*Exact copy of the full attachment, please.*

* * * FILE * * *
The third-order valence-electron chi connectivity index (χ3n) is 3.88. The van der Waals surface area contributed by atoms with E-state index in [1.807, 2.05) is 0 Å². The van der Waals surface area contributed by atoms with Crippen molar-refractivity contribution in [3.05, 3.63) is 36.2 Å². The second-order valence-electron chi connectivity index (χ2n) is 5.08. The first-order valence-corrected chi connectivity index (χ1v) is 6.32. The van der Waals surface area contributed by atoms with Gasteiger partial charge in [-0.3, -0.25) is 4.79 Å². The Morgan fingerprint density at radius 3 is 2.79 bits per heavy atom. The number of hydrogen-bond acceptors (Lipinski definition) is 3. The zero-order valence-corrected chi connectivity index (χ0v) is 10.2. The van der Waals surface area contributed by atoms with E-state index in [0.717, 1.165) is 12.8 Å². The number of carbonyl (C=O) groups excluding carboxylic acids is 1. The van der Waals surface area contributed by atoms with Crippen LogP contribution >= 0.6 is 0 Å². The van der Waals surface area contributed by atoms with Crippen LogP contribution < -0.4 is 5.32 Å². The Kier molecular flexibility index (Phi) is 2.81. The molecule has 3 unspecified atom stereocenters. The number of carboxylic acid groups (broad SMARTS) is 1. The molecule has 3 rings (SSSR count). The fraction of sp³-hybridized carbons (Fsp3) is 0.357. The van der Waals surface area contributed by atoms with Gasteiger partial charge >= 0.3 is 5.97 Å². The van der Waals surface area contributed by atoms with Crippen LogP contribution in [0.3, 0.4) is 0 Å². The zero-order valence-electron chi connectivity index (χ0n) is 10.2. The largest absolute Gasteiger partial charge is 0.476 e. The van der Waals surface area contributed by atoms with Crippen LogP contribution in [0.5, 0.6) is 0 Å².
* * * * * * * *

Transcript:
The third-order valence-electron chi connectivity index (χ3n) is 3.88. The van der Waals surface area contributed by atoms with E-state index in [1.807, 2.05) is 0 Å². The van der Waals surface area contributed by atoms with Crippen molar-refractivity contribution in [3.05, 3.63) is 36.2 Å². The second-order valence-electron chi connectivity index (χ2n) is 5.08. The first-order valence-corrected chi connectivity index (χ1v) is 6.32. The van der Waals surface area contributed by atoms with Gasteiger partial charge in [-0.3, -0.25) is 4.79 Å². The Morgan fingerprint density at radius 3 is 2.79 bits per heavy atom. The number of hydrogen-bond acceptors (Lipinski definition) is 3. The zero-order valence-corrected chi connectivity index (χ0v) is 10.2. The van der Waals surface area contributed by atoms with E-state index in [0.717, 1.165) is 12.8 Å². The number of carbonyl (C=O) groups excluding carboxylic acids is 1. The van der Waals surface area contributed by atoms with Crippen LogP contribution >= 0.6 is 0 Å². The van der Waals surface area contributed by atoms with Crippen LogP contribution < -0.4 is 5.32 Å². The Kier molecular flexibility index (Phi) is 2.81. The molecule has 3 unspecified atom stereocenters. The number of carboxylic acid groups (broad SMARTS) is 1. The molecule has 3 rings (SSSR count). The fraction of sp³-hybridized carbons (Fsp3) is 0.357. The van der Waals surface area contributed by atoms with Gasteiger partial charge >= 0.3 is 5.97 Å². The van der Waals surface area contributed by atoms with Crippen LogP contribution in [0.3, 0.4) is 0 Å². The zero-order valence-electron chi connectivity index (χ0n) is 10.2. The largest absolute Gasteiger partial charge is 0.476 e. The van der Waals surface area contributed by atoms with Crippen LogP contribution in [0.5, 0.6) is 0 Å².